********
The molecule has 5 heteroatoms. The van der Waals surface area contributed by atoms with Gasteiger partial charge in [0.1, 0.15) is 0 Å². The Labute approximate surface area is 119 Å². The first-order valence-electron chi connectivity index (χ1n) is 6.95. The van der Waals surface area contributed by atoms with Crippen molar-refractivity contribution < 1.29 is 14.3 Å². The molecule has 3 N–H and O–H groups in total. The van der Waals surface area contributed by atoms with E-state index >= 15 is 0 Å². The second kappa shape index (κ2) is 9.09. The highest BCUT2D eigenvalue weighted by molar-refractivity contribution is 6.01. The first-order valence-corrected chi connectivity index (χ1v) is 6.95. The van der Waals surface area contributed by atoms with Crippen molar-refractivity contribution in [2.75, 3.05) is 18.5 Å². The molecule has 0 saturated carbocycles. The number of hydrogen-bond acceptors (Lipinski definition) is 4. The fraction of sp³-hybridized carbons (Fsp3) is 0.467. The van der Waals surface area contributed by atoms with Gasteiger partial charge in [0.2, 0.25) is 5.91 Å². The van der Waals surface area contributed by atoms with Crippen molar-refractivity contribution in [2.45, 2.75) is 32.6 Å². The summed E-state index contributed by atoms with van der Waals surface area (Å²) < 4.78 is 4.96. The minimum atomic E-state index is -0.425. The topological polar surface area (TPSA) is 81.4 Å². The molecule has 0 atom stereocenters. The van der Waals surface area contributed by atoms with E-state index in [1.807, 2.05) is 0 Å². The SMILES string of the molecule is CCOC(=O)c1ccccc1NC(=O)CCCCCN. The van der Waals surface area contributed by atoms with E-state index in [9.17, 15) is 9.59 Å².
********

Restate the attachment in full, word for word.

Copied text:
The molecule has 5 heteroatoms. The van der Waals surface area contributed by atoms with Gasteiger partial charge in [0.1, 0.15) is 0 Å². The Labute approximate surface area is 119 Å². The first-order valence-electron chi connectivity index (χ1n) is 6.95. The van der Waals surface area contributed by atoms with Crippen molar-refractivity contribution < 1.29 is 14.3 Å². The molecule has 3 N–H and O–H groups in total. The van der Waals surface area contributed by atoms with E-state index >= 15 is 0 Å². The second kappa shape index (κ2) is 9.09. The highest BCUT2D eigenvalue weighted by molar-refractivity contribution is 6.01. The first-order valence-corrected chi connectivity index (χ1v) is 6.95. The van der Waals surface area contributed by atoms with Crippen molar-refractivity contribution in [2.75, 3.05) is 18.5 Å². The molecule has 0 saturated carbocycles. The number of hydrogen-bond acceptors (Lipinski definition) is 4. The fraction of sp³-hybridized carbons (Fsp3) is 0.467. The van der Waals surface area contributed by atoms with Gasteiger partial charge in [0.2, 0.25) is 5.91 Å². The van der Waals surface area contributed by atoms with Crippen molar-refractivity contribution in [2.45, 2.75) is 32.6 Å². The summed E-state index contributed by atoms with van der Waals surface area (Å²) < 4.78 is 4.96. The minimum atomic E-state index is -0.425. The topological polar surface area (TPSA) is 81.4 Å². The molecule has 0 atom stereocenters. The van der Waals surface area contributed by atoms with E-state index in [1.807, 2.05) is 0 Å². The SMILES string of the molecule is CCOC(=O)c1ccccc1NC(=O)CCCCCN. The van der Waals surface area contributed by atoms with E-state index in [9.17, 15) is 9.59 Å².